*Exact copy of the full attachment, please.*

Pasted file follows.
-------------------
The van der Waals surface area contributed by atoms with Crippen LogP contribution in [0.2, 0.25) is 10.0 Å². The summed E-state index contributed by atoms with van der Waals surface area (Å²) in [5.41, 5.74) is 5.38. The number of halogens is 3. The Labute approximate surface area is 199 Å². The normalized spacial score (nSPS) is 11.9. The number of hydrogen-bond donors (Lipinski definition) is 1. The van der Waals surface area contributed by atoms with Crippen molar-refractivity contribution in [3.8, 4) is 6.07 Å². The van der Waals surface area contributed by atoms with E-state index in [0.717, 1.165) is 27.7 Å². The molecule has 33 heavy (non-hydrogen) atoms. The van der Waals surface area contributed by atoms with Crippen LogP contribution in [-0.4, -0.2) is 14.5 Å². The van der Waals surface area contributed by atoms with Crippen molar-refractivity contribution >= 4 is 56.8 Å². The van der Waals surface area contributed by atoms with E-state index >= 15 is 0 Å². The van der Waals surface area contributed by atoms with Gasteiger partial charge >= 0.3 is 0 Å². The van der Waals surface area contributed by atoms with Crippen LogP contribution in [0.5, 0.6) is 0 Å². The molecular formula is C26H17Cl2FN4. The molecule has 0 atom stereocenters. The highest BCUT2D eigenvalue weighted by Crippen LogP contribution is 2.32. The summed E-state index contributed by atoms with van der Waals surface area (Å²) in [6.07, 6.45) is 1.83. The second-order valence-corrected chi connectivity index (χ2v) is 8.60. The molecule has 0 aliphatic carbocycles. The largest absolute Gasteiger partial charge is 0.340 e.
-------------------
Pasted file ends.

The van der Waals surface area contributed by atoms with Crippen LogP contribution in [0.2, 0.25) is 10.0 Å². The summed E-state index contributed by atoms with van der Waals surface area (Å²) in [5.41, 5.74) is 5.38. The number of halogens is 3. The Labute approximate surface area is 199 Å². The normalized spacial score (nSPS) is 11.9. The number of hydrogen-bond donors (Lipinski definition) is 1. The van der Waals surface area contributed by atoms with Crippen molar-refractivity contribution in [3.8, 4) is 6.07 Å². The van der Waals surface area contributed by atoms with E-state index in [0.717, 1.165) is 27.7 Å². The molecule has 33 heavy (non-hydrogen) atoms. The van der Waals surface area contributed by atoms with Crippen LogP contribution in [-0.4, -0.2) is 14.5 Å². The van der Waals surface area contributed by atoms with Crippen molar-refractivity contribution >= 4 is 56.8 Å². The van der Waals surface area contributed by atoms with E-state index >= 15 is 0 Å². The van der Waals surface area contributed by atoms with Gasteiger partial charge >= 0.3 is 0 Å². The van der Waals surface area contributed by atoms with Crippen LogP contribution in [0.5, 0.6) is 0 Å². The molecular formula is C26H17Cl2FN4. The molecule has 0 atom stereocenters. The highest BCUT2D eigenvalue weighted by Crippen LogP contribution is 2.32. The summed E-state index contributed by atoms with van der Waals surface area (Å²) in [6.07, 6.45) is 1.83. The second-order valence-corrected chi connectivity index (χ2v) is 8.60. The molecule has 0 aliphatic carbocycles. The largest absolute Gasteiger partial charge is 0.340 e.